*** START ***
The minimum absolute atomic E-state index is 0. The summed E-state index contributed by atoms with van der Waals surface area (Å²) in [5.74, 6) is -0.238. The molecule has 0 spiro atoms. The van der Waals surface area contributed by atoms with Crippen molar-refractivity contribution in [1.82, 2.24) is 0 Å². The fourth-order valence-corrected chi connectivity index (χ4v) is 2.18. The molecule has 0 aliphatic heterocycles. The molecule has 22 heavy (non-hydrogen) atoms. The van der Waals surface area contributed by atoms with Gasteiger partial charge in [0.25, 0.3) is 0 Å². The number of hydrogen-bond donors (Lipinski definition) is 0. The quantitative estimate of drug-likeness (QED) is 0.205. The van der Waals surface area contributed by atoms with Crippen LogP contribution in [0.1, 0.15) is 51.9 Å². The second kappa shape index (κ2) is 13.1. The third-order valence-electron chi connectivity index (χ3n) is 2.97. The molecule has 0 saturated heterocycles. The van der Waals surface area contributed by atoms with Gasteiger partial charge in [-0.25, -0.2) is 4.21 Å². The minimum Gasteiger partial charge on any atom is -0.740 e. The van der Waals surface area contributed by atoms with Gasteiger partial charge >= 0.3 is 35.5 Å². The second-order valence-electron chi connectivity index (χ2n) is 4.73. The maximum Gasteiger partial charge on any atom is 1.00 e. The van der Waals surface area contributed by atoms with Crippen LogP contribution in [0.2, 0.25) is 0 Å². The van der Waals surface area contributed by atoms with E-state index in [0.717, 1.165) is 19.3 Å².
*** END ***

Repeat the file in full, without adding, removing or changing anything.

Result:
The minimum absolute atomic E-state index is 0. The summed E-state index contributed by atoms with van der Waals surface area (Å²) in [5.74, 6) is -0.238. The molecule has 0 spiro atoms. The van der Waals surface area contributed by atoms with Crippen molar-refractivity contribution in [1.82, 2.24) is 0 Å². The fourth-order valence-corrected chi connectivity index (χ4v) is 2.18. The molecule has 0 aliphatic heterocycles. The molecule has 22 heavy (non-hydrogen) atoms. The van der Waals surface area contributed by atoms with Gasteiger partial charge in [0.25, 0.3) is 0 Å². The number of hydrogen-bond donors (Lipinski definition) is 0. The quantitative estimate of drug-likeness (QED) is 0.205. The van der Waals surface area contributed by atoms with Crippen LogP contribution in [0.1, 0.15) is 51.9 Å². The second kappa shape index (κ2) is 13.1. The third-order valence-electron chi connectivity index (χ3n) is 2.97. The molecule has 0 saturated heterocycles. The van der Waals surface area contributed by atoms with Gasteiger partial charge in [-0.25, -0.2) is 4.21 Å². The minimum Gasteiger partial charge on any atom is -0.740 e. The van der Waals surface area contributed by atoms with Gasteiger partial charge >= 0.3 is 35.5 Å². The second-order valence-electron chi connectivity index (χ2n) is 4.73. The maximum Gasteiger partial charge on any atom is 1.00 e. The van der Waals surface area contributed by atoms with Crippen LogP contribution in [0.2, 0.25) is 0 Å². The van der Waals surface area contributed by atoms with E-state index in [0.717, 1.165) is 19.3 Å².